By LARA JAKES
2009-10-20 12:49 PM
U.S. Defense Secretary Robert Gates was to meet Tuesday with Japanese Foreign Minister Katsuya Okada on a visit to Tokyo where the Futenma base was expected to be a top topic.
"There really, as far as we're concerned, are no alternatives to the arrangement that was negotiated," Gates told reporters late Monday as he headed to Japan.
At issue is the fate of the air field, a major Marine hub, in the wake of Japanese Prime Minister Yukio Hatoyama's election last month.
U.S. and Japanese officials in 2006 agreed to shift 8,000 Marines to the U.S. territory of Guam and to move the Futenma base to another U.S. military location on Okinawa, Camp Schwab, where a new runway would be built.
But some members of Hatoyama's government want the Futenma base closed and the remaining U.S. troops moved out of Japan altogether. Okinawa residents have complained that the military bases cause too much noise and crime.
U.S. officials hope to resolve the issue by the time President Barack Obama arrives in Japan early next month.
Gates said he did not expect Hatoyama to renege on the agreement. The two men are scheduled to meet on Wednesday.
"This is an agreement between our countries, between our governments," Gates said. "And frankly I have every confidence that both sides will fulfill the commitments that they have made in this agreement."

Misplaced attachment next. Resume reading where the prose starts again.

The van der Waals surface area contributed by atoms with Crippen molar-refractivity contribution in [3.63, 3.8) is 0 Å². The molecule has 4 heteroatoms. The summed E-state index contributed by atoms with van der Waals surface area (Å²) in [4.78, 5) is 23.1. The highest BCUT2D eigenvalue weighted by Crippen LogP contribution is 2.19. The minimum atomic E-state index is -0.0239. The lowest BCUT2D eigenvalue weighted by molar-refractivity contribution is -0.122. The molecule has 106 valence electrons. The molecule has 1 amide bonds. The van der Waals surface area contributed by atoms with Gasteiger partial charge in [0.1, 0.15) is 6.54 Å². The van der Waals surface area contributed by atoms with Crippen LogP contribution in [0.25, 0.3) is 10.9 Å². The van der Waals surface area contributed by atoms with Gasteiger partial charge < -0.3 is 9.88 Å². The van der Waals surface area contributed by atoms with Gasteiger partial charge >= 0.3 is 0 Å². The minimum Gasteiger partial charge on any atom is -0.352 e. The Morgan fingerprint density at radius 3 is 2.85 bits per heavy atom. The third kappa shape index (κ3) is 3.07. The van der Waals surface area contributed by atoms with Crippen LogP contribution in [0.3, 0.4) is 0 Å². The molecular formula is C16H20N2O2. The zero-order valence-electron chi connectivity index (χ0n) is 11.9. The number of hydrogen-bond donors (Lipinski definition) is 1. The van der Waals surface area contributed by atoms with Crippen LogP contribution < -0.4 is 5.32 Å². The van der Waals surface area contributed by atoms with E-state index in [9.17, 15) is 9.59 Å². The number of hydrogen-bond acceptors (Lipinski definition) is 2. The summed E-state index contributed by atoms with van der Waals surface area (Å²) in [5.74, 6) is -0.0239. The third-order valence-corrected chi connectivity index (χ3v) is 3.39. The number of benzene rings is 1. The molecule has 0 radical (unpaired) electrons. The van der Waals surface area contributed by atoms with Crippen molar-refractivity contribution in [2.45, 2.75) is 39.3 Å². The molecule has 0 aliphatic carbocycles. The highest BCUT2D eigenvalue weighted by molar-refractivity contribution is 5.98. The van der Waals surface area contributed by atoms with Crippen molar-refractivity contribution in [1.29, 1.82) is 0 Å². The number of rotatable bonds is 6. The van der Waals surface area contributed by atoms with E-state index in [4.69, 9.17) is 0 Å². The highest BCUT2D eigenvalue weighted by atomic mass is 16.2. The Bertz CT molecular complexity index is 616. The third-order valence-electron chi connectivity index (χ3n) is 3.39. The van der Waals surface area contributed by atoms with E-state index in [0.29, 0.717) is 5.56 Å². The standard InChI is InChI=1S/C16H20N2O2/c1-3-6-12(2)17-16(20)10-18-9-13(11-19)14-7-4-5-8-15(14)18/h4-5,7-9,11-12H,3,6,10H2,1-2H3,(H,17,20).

If the base were forced to move, Gates suggested that the entire deal to relocate troops to Guam might fall through. "It's hard for me to believe that the Congress would support going forward in Guam without real progress with respect to the Futenma replacement facility," he said.
He said he had no problem with Hatoyama's decision to review the agreement, and cited "some flexibility" in terms of where, precisely, a new runway might be built at Camp Schwab. But ultimately, Gates said, the runway location is a matter for the local Okinawa government to decide with Tokyo.
The United States is Japan's key military ally, and an estimated 50,000 American troops are deployed there.
The issue of Japan withdrawing two of its naval ships from the Indian Ocean _ tankers that have been used as refueling pit stops for Afghanistan-bound allies _ will also be discussed over the next two days, Gates said.
However, it was unclear whether Gates thought he could reverse that decision.
"A number of countries benefit more from the refueling than the United States does," Gates said. "So I don't see the refueling as being a favor to the United States, but rather a contribution that the Japanese have made that is commensurate with its standing in the world as the second-wealthiest country and one of the great powers."
He added, "I'm sure we'll talk about it."